In Europe, improvements to reference data and data management are also being driven by the potential of shortened settlement cycles. This initiative gathered momentum when last week, the European Commission issued its consultation document on central securities depositories (CSDs) where it clearly indicated that T+2 is the favoured settlement cycle. If shortened settlement times are to be achieved, operational processes will need to be re-engineered and higher levels of post trade automation will be required, data management is no exception.
Given there is currently no industry standard legal entity identifier and the US regulator is looking at mandating its introduction as part of the OFR, what impact will this likely have on the US market? And the rest of the world?
The impacts are far reaching. This new identifier will need to be created, validated, distributed, updated and imbedded in every KYC database at every firm and attached to every transaction. Many entities are responding to the OFR request for information. It is clear that adopting a global standard is an ultimate goal for global market participants but it is widely recognised as a considerable effort to get there. In the interim there will be an opportunity for leading providers to establish consistent entity naming/identification practices to facilitate the market’s adoption of leading entity solutions.
A number of options are on the table for such an identifier – Swift’s BIC, the S&P/Avox Cabre, a version of ISO’s IGI etc – what is your feeling for which will be selected as the most appropriate option and why?
It is impossible to predict how this will eventually shake out. It is clear that the OFR is interested in leveraging an existing global identifier. Perhaps one or more vendors will partner to satisfy the requirement.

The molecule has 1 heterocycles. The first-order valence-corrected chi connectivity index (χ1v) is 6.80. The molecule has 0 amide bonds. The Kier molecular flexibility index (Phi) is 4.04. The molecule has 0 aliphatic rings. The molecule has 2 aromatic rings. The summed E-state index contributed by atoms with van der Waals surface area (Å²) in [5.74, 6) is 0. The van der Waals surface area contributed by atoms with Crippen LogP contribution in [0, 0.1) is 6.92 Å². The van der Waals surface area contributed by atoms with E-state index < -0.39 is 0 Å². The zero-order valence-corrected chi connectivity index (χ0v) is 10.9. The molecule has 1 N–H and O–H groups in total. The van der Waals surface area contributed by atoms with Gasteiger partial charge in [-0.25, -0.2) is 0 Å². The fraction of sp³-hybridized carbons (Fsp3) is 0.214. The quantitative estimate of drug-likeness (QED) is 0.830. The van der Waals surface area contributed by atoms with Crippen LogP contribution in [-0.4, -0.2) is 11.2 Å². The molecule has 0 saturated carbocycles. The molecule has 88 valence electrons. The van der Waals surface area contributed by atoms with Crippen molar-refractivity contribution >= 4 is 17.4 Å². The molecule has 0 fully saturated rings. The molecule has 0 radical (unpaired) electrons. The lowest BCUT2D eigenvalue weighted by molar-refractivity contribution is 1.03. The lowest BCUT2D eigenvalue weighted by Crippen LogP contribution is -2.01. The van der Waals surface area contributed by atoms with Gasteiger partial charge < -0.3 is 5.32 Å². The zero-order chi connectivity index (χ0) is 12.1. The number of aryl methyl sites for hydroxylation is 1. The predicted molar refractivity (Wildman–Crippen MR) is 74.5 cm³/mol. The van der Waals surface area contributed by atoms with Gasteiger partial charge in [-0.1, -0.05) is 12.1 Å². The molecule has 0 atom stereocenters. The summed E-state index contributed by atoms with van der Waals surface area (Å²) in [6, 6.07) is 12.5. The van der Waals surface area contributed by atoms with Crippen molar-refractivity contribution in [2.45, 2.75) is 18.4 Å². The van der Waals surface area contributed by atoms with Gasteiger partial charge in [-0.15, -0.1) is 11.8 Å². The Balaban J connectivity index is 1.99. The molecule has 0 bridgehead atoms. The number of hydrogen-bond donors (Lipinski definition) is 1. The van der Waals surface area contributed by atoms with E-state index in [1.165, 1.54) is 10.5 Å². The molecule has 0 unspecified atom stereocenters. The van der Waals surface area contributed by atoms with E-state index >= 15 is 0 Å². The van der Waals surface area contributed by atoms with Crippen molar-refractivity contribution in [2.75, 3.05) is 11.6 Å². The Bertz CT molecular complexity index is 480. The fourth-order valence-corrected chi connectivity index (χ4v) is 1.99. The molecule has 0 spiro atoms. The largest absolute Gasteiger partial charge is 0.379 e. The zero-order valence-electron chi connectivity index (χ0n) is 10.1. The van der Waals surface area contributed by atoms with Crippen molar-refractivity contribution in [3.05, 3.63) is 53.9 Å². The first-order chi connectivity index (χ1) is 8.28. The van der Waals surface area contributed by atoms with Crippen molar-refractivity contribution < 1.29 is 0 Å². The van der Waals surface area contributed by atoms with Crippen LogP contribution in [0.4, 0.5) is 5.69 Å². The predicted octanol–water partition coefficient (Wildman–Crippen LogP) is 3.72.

How will all of this impact the vendor community?
The identifier selected will ultimately determine the level of impact but the factors will include, internal systems compatibility, availability/cost to source and maintain identifier selected, and integration of identifiers within a host of services and feeds.
How have counterparty risk management concerns impacted the underlying data management systems within systemically important financial institutions? What level of maturity is the market at with regards to the management of this data?
We are at the beginning of a new era in reference data management. The reference data itself will need to be more reliable, validated and available. Systems will need to connect the disparate data silos and make it available in real time for critical decision making.
Are firms largely opting for a centralised approach towards dealing with this data or are the vertical silos across the different parts of an institution persisting?
The new era will require a centralised approach as mentioned above. Silos represent disconnected risk that needs to be connected to the rest of the organisation.
Is there a degree of disparity in these practices between the buy side and the sell side? Large and small firms?
Of course, the problems become more complex in a large firm versus a small firm and the buy side has different requirements than the sell side. However, many principles remain constant across these entities. All firms will feel the pressure to better manage counterparty risk, increase transparency and improve operational efficiency.
What trends do you expect to see over 2011 in terms of market practices in this space?
There will be greater investment in reference data by financial firms. Vendors will innovate to meet the demands of this new era. This effort will require millions of dollars of investment and will extend over a multi-year period.